From changing demographics to procedure combinations and approach, Dr. Katerina Gallus says today’s mommy makeover has gotten a makeover itself.
The pandemic hasn’t slowed consumer demand for often complex surgical mommy makeover procedures. What is new is a changing patient demographic and what today’s moms want to achieve with their post-pregnancy bodies, according to two experts from different U.S. markets.
“Mommy makeover” has become a catch-all phrase for a combination of body contouring, breast, abdominal, and/or other procedures after pregnancy, and demand is up at the practice of San Diego-based plastic surgeon Katerina Gallus, MD.
Part of the reason could be that mom and kids are home during the pandemic, which makes it easier for recovery.
“Here in Southern California, moms are mostly working from home, so they’re able to schedule surgery a little bit easier. Once they get over the shock of their kids not going physically to school, then stay-at-home moms realize they have an opportunity to recover at home. Usually the hang up with my mom patients is, who is going to drive the kids around during the recovery period—who is going to get them to school and back?” Dr. Gallus says.
Chattanooga, Tenn., cosmetic surgeon Michael S. Kluska, DO, is also experiencing an uptick in requests for mommy makeovers, not only because people have more time but likely also more means.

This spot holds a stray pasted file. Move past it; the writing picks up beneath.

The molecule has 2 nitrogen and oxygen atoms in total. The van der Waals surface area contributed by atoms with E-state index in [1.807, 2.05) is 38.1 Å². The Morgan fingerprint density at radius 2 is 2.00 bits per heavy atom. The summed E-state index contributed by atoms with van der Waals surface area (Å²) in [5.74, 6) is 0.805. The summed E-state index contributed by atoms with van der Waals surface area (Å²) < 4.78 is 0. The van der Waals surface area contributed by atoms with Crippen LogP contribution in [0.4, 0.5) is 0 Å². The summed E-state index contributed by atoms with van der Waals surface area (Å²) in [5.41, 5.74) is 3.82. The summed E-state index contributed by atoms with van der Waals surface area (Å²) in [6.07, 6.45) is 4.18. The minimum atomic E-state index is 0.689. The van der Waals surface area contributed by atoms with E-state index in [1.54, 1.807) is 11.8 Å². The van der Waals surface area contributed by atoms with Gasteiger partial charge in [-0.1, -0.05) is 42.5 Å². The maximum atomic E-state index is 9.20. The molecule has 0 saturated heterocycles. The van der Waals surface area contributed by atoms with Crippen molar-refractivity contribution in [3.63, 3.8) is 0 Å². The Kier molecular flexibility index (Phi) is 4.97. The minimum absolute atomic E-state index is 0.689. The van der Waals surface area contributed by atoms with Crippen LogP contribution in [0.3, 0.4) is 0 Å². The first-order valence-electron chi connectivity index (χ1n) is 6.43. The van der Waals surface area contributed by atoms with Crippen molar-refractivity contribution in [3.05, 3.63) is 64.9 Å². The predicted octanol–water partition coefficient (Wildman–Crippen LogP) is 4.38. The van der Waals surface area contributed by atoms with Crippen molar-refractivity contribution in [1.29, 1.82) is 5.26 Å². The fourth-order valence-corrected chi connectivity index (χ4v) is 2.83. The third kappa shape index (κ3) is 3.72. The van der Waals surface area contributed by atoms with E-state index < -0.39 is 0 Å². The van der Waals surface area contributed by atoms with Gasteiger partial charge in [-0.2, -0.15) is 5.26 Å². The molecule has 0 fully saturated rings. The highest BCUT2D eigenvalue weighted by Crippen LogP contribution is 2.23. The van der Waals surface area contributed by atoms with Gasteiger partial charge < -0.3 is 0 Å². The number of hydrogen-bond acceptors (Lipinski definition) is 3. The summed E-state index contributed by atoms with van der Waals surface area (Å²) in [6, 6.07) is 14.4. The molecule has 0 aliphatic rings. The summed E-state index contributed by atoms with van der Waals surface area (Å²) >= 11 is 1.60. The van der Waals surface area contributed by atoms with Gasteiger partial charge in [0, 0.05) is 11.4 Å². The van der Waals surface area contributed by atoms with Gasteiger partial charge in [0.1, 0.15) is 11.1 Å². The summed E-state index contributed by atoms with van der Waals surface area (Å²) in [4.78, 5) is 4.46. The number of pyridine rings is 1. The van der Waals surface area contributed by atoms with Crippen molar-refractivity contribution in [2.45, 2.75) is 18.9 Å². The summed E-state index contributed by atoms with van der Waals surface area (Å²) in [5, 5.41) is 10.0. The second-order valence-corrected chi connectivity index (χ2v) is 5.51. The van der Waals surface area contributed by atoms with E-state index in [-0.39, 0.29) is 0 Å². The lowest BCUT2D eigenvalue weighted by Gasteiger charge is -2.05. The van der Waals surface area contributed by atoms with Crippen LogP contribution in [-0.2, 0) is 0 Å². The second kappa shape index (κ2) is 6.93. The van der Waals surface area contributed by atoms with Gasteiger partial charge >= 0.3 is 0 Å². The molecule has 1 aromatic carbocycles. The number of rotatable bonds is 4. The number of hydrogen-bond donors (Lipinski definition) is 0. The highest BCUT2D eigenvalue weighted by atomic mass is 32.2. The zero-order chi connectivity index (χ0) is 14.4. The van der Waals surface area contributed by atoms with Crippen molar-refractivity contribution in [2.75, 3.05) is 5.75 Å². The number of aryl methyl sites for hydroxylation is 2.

“One thing we’ve noticed at our practice is more people are getting plastic surgery because they have the time to do it and they aren’t spending their money on other things,” says Dr. Kluska.
Mommy makeover demographics are evolving, Dr. Kluska tells Aesthetic Authority.
“The mommy makeover patient clientele is getting a little younger,” Dr. Kluska says. “The younger patient is used to more instant gratification.”
What mommy makeover patients want has shifted focus from 10 or 15 years ago, especially when it comes to body contouring. Today’s patients often request 360-degree contouring. That involves liposuction all the way around the trunk, according to Dr. Kluska.
“It used to be that patients were more worried about smaller areas—medial thigh fat, lateral thigh fat, lower abdomen fat, or the muffin top. Now they want to be contoured completely all around, plus or minus high-definition liposuction contouring to those areas, to create the look of abs,” Dr. Kluska says.
Many want to recycle that fat to boost their buttocks, but Dr. Kluska says, gluteal augmentation is a master-level procedure that should be done by well-trained surgeons who know how to pick the right patients.
Dr. Kluska uses autologous fat for gluteal augmentation and doesn’t offer the approach with gluteal implants because it is fraught with complications. But he notes the Brazilian Butt Lift (BBL) also has gotten a lot of flak because of the potential risk of death from pulmonary fat embolisms.
“In the past, the thought process was [to] put fat in a multiplanar approach in the gluteal region, so more fat would be exposed to better arterial vascular supply and more fat would live. We now know that fat put anywhere near the gluteal fascial plane has a high propensity of getting into the bloodstream. Even if the venous system is not directly injured, that can cause major complications, including death,” he says.